Home ยป In praise of Urtica dioica

In praise of Urtica dioica

Urtica dioica
Image: Wikimedia Commons

In the bad old days before Mr Sainsbury and Mr Tesco worked their airmiles magic on the planet, this time of year was known as the “hungry gap” – the time between using up last year’s harvest and starting to eat this year’s crops. Desperate times call for desperate measures, and over dinner this evening we discussed who was the first person to get stuck into a meal containing a toxic cocktail including acetylcholine, histamine, moroidin, leukotrienes, and possibly formic acid (ref). A pretty hungry one, I’d bet.

Fortunately, careful picking (!) and a little cooking renders this toxic feast quite palatable. For the gastronome who remains unconvinced, I would recommend Mr Fearnley-Wittingstall’s treatment: nettle soup

Note to chef – maybe a little more garlic next time.


AJ Cann

Alan Cann is a Senior Lecturer in the School of Biological Sciences at the University of Leicester and formerly Internet Consulting Editor for AoB.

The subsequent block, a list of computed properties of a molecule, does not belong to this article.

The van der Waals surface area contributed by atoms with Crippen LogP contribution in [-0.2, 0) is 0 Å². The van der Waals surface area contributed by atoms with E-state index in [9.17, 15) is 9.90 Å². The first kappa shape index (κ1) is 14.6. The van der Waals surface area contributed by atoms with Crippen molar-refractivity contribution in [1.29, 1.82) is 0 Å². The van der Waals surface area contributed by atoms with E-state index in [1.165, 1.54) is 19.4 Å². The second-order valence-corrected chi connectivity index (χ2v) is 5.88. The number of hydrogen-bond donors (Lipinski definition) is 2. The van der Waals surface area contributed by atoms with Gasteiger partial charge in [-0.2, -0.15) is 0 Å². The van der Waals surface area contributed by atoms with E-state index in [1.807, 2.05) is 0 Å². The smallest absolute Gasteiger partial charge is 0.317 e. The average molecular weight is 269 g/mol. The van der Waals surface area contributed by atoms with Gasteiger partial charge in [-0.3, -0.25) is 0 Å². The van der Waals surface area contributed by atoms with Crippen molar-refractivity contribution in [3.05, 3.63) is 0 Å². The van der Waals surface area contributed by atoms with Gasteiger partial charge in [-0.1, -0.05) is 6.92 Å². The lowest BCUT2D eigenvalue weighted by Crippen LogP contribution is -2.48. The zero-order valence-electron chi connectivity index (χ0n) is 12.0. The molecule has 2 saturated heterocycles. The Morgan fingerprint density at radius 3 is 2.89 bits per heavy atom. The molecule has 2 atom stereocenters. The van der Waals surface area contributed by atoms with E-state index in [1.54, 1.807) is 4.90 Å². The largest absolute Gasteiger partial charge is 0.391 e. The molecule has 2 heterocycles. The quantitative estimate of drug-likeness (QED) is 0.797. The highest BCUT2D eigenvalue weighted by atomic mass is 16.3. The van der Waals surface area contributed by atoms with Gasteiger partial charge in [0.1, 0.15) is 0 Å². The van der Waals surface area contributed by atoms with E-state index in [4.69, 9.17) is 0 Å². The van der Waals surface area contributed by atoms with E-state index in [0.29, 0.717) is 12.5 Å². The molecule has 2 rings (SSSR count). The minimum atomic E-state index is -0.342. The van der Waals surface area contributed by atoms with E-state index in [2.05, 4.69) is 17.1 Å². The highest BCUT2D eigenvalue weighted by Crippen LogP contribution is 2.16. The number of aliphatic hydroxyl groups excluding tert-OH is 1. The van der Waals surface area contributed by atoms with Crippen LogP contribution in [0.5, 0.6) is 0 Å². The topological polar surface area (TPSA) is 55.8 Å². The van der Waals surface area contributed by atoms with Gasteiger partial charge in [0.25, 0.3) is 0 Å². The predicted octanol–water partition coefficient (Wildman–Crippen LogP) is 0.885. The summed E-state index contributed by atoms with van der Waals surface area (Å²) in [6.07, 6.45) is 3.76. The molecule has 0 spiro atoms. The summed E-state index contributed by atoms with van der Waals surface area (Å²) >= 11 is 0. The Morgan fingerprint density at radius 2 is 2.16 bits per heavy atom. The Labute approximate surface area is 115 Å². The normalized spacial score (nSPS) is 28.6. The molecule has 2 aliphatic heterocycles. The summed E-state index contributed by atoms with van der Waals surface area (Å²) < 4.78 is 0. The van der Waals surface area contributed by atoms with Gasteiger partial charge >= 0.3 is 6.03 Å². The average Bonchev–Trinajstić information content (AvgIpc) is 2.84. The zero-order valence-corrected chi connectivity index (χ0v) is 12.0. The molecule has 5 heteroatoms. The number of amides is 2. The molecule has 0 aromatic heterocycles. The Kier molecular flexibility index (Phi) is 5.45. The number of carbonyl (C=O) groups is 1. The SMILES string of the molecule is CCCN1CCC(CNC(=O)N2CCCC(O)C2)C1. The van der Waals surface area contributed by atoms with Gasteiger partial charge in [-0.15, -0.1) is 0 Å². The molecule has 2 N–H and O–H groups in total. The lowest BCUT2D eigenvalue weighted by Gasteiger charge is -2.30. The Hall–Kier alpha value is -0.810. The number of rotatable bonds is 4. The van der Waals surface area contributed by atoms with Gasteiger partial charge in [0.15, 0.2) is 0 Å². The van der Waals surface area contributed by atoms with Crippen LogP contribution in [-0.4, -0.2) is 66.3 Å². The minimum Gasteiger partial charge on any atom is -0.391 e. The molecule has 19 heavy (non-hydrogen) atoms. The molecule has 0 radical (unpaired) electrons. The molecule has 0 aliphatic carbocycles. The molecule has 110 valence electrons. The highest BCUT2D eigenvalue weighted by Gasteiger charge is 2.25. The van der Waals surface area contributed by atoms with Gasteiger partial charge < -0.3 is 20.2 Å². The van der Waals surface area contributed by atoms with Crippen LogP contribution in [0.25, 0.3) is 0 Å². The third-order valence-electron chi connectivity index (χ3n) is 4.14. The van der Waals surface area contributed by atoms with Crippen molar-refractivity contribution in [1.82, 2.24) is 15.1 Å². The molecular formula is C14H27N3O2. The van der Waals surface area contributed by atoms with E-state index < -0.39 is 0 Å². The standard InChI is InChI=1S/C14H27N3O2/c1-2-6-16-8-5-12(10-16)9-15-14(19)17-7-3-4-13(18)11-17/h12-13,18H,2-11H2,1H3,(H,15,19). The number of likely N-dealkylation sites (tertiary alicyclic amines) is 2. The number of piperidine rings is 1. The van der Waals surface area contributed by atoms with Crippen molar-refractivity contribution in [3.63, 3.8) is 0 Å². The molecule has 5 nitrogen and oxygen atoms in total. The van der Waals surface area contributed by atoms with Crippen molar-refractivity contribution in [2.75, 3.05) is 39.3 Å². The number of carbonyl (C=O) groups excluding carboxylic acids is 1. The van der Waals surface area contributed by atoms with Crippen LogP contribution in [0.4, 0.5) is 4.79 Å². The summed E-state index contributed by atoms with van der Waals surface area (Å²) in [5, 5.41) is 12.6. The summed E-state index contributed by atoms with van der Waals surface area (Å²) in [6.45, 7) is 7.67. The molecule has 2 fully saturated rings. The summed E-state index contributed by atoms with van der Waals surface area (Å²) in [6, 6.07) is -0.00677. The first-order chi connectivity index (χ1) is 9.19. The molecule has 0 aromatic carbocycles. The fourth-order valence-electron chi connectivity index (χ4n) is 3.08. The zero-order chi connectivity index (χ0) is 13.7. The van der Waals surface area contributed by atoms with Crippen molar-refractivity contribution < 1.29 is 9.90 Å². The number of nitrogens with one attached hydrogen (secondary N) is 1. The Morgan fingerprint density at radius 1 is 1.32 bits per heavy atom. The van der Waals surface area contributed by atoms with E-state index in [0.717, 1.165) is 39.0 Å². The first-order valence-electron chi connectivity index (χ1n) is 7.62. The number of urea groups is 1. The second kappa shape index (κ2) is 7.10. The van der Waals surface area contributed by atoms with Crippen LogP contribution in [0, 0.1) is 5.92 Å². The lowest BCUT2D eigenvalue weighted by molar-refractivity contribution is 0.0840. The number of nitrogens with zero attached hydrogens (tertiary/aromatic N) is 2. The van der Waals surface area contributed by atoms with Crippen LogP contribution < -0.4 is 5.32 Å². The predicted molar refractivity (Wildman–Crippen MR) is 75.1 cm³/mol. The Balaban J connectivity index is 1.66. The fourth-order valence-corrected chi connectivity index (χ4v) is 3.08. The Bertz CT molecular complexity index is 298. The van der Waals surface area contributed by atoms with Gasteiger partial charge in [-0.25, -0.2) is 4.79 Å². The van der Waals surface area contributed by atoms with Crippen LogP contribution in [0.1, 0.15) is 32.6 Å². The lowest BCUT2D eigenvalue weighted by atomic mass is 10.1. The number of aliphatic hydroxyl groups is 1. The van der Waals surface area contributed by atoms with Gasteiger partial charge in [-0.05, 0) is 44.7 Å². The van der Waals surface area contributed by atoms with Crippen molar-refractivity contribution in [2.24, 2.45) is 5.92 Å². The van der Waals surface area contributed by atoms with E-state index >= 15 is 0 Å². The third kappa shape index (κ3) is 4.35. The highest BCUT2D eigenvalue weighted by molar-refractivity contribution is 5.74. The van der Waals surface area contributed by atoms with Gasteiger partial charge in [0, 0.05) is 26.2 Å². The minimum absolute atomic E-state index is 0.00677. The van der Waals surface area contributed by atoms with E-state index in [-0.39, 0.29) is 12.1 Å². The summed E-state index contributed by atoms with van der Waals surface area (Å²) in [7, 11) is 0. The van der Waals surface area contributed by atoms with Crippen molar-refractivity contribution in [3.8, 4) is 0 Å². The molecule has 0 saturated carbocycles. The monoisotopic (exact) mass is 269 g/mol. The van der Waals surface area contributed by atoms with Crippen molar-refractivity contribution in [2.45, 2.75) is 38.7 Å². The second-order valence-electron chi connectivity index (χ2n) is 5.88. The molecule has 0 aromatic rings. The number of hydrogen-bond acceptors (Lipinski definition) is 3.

• We’re spending our week muddy and grubby with the children, and after coming in scratching from the nettle encounters I wonder how well nettle soup would go over? With Mr. Tesco at the end of the road I suspect that experiment won’t be happening at our house… at least until we’re no longer cooking for children ๐Ÿ™‚

  • About ten years ago i met an herbalist lecturer at the Gaia Herb Conference (I don’t remember his name, but he lived on an island near Seattle) who said the U. dioica sting contains a neurotransmitter, and that the sting is good for our brains, though eating it destroys the neurotransmitter. I think he said it was the acetylcholine.

  • A life without nettle soup would be infinitely less enjoyable. we parctically live on the stuff in the spring. Onions, garlic and nettles, a blob of miso at the end. I’ve never tasted anything better.

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